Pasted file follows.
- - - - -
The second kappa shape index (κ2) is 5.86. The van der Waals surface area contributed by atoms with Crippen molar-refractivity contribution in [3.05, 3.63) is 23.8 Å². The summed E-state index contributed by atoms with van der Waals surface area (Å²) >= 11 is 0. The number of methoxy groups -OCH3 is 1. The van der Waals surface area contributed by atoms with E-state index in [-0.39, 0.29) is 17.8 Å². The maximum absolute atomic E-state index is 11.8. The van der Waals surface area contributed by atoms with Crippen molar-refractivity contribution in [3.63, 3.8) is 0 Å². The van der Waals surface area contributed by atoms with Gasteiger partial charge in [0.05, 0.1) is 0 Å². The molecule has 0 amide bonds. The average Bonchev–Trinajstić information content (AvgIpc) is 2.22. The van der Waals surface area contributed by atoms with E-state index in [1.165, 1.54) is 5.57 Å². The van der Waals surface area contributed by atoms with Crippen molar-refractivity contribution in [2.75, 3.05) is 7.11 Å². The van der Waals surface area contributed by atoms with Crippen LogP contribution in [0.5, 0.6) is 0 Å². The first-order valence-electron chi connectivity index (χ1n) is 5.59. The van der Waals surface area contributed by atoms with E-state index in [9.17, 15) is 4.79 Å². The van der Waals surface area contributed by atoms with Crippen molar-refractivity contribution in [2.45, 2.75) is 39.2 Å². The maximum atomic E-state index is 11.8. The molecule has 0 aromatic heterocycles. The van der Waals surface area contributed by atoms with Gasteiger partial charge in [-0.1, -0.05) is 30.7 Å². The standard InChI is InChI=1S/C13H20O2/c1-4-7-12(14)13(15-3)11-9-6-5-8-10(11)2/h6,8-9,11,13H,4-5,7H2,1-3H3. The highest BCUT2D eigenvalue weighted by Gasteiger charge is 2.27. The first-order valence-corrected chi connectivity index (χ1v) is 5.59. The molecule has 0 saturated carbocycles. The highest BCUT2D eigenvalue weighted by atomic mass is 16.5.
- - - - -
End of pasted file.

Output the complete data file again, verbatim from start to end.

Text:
The second kappa shape index (κ2) is 5.86. The van der Waals surface area contributed by atoms with Crippen molar-refractivity contribution in [3.05, 3.63) is 23.8 Å². The summed E-state index contributed by atoms with van der Waals surface area (Å²) >= 11 is 0. The number of methoxy groups -OCH3 is 1. The van der Waals surface area contributed by atoms with E-state index in [-0.39, 0.29) is 17.8 Å². The maximum absolute atomic E-state index is 11.8. The van der Waals surface area contributed by atoms with Crippen molar-refractivity contribution in [3.63, 3.8) is 0 Å². The van der Waals surface area contributed by atoms with Gasteiger partial charge in [0.05, 0.1) is 0 Å². The molecule has 0 amide bonds. The average Bonchev–Trinajstić information content (AvgIpc) is 2.22. The van der Waals surface area contributed by atoms with E-state index in [1.165, 1.54) is 5.57 Å². The van der Waals surface area contributed by atoms with Crippen molar-refractivity contribution in [2.75, 3.05) is 7.11 Å². The van der Waals surface area contributed by atoms with Crippen LogP contribution in [0.5, 0.6) is 0 Å². The first-order valence-electron chi connectivity index (χ1n) is 5.59. The van der Waals surface area contributed by atoms with E-state index in [9.17, 15) is 4.79 Å². The van der Waals surface area contributed by atoms with Crippen molar-refractivity contribution in [2.45, 2.75) is 39.2 Å². The maximum atomic E-state index is 11.8. The molecule has 0 aromatic heterocycles. The van der Waals surface area contributed by atoms with Gasteiger partial charge in [-0.1, -0.05) is 30.7 Å². The standard InChI is InChI=1S/C13H20O2/c1-4-7-12(14)13(15-3)11-9-6-5-8-10(11)2/h6,8-9,11,13H,4-5,7H2,1-3H3. The highest BCUT2D eigenvalue weighted by Gasteiger charge is 2.27. The first-order valence-corrected chi connectivity index (χ1v) is 5.59. The molecule has 0 saturated carbocycles. The highest BCUT2D eigenvalue weighted by atomic mass is 16.5.